Royal Enfield and Stella and Bajaj are working in a market of one billion people. What they make and sell is mostly designed for those people, not us. All those millions of scooters using a GY6 engine are built for Asia and Latin America and Africa, not for us.

    Jerry, you and I and a few others here enjoy messing with wrenches and fiddling with carbs and points. A machine that runs without some involvement with me is boring. My wife has a CR-V that's about as charming as a new refrigerator. It does the job, but fun? Not even close. I think we're in the tiny minority. I'm happy here, and I think you are, too, and I gave up long ago trying to convince other people that what I was doing made any sense at all. My father collected all the variations of all the postmarks of all the German post offices in their colony of German East Afrika from the 1880's to 1918 when they lost everything at the end of WW1. Now, there might be 10 people in the world that care at all about that, but it tickled his imagination and gave him pleasure, so what the heck. That's how I feel.
    #46
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  7. CanineCombatives

    CanineCombatives the sound of inevitability

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    Once you've been in a tesla in ludicrous mode from a dead stop you'll grasp the concept that eventually electrified will be the highest performance attainable in both 2 and 4 wheel machines, question is how much more development do the battery systems need to make them lighter and last long enough to make the transition a no brainer, the other question is price of admission, once those factors are overcome the rest is inevitable, and hey, I'm an old timer who's been racing motorbikes for about 43 years, current bike is KTM 1290 SAR.

    I've been browsing the scooter forum cause I've always enjoyed them as pit bikes and am planning to buy the BMW C400X as soon as it arrives in dealers.
    #47
  8. Scooterwolf

    Scooterwolf Been here awhile

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    I like to ride. I've nothing against motorcycles, but I prefer scooters over MCs as they give me more of what I want or need. Engine noise doesn't really matter as long as it's healthy, and the same with vibration where I like less or more. I'm more interested in the ease of handling of a bike over any kind of hardships. It's about riding for me and the fun of getting to places.

    The world is changing. We've polluted the planet on a phenomenal level. It's not surprising that electric vehicles - cars and 2-wheel versions -- are on the rise, but they have a lot of work ahead of them if they hope to replace what past and current riders enjoy about their bikes. I hope they can do this. I want to continue riding in the near and far future, with no loss of what made it great.

    - Wolf
    #48
  9. cdwise

    cdwise Long timer

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    I have to wonder sometimes about how much cleaner electric is since that electricity has to be produced somewhere. Might be more about moving the location of pollution more than on overall reduction. Especially since even the so called "clean" energy sources have their environmental tolls.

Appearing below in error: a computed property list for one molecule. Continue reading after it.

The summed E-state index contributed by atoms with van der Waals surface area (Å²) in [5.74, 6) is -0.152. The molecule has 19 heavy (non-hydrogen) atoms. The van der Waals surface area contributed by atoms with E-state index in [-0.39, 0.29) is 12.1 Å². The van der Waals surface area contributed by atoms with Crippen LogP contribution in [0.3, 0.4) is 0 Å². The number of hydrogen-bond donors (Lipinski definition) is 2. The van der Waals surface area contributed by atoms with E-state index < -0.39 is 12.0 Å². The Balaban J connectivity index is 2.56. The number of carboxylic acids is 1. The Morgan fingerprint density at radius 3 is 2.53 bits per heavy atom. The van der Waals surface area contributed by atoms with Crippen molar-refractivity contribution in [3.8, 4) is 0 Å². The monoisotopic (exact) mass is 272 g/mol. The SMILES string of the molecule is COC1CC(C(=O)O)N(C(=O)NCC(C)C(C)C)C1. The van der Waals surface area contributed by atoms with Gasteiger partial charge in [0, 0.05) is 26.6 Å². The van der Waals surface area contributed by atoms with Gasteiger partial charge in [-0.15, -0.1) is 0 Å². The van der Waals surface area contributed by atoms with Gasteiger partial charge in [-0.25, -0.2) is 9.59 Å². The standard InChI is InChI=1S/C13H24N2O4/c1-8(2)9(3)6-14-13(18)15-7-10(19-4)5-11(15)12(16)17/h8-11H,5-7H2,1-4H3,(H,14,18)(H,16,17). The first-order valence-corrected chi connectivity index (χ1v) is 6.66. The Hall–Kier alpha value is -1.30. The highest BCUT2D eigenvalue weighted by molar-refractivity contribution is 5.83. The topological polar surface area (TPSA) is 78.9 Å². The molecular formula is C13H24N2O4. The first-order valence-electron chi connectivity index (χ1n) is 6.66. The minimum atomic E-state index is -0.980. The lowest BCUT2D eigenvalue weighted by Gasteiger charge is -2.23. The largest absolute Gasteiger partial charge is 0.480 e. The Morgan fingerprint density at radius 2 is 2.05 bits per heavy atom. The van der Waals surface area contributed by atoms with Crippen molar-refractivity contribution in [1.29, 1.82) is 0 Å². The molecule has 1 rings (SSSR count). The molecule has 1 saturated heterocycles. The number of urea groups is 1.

#49
  10. bikeridermark

    bikeridermark Long timer

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    :D:D
    Fixt it for you. Jerry, many of us get it. I'm older than you, have ridden two strokes, four strokes, singles, multi cylinders. I've got a Sportster that I really enjoy.
    Many people just want to ride something smooth and reliable. I enjoy bikes I can take farther than 100 miles from home without worrying about them. I'd rather enjoy the ride than work on stuff. Just keeping up with tire changes and oil changes on six bikes and four vehicles, plus my dad's farm equipment is more work than I want to do.
    Speaking of my dad, who's 91, when we talk about the good old days, he says these ARE the good old days!
    #50
  11. JerryH

    JerryH internal combustion rider

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    You are correct. The pollution IS coming from somewhere else. But not only that, it makes more pollution to manufacture an electric vehicle, plus you have toxic batteries to deal with when they wear out. Most electronics are dirty. Remember the big scam several years ago, when thousands of tons of scrapped computer equipment, TVs, etc.. were being sent to China? CRT monitors and TVs are highly toxic. Without the fuel in gas powered vehicles, they are far less environmentally damaging than an electric vehicle just sitting there.
    #51
  12. bikeridermark

    bikeridermark Long timer

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    In Arizona, you should able to put up enough solar panels to charge an electric scooter!

    Personally, if I lived in the city, I would just ride a bicycle for most trips. Help the environment and my physical conditioning.
    #52
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  13. JerryH

    JerryH internal combustion rider

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    I believe there is enough fossil fuel to last for thousands more years. Us humans couldn't have possibly used it all up in just over 100 years.

    Solar panels are pretty worthless. They don't generate nearly enough power for their size and cost. They use light to generate power, and that is not where the energy is. It's in the intense heat we have here for 6 months out of the year. We have enough energy in the form of heat here to power the entire state for half the year. The problem is how to harness it and put it to use. I have no problem at all with using alternative energy sources (except nuclear) to provide power for homes, businesses, and everything else except for motor vehicles.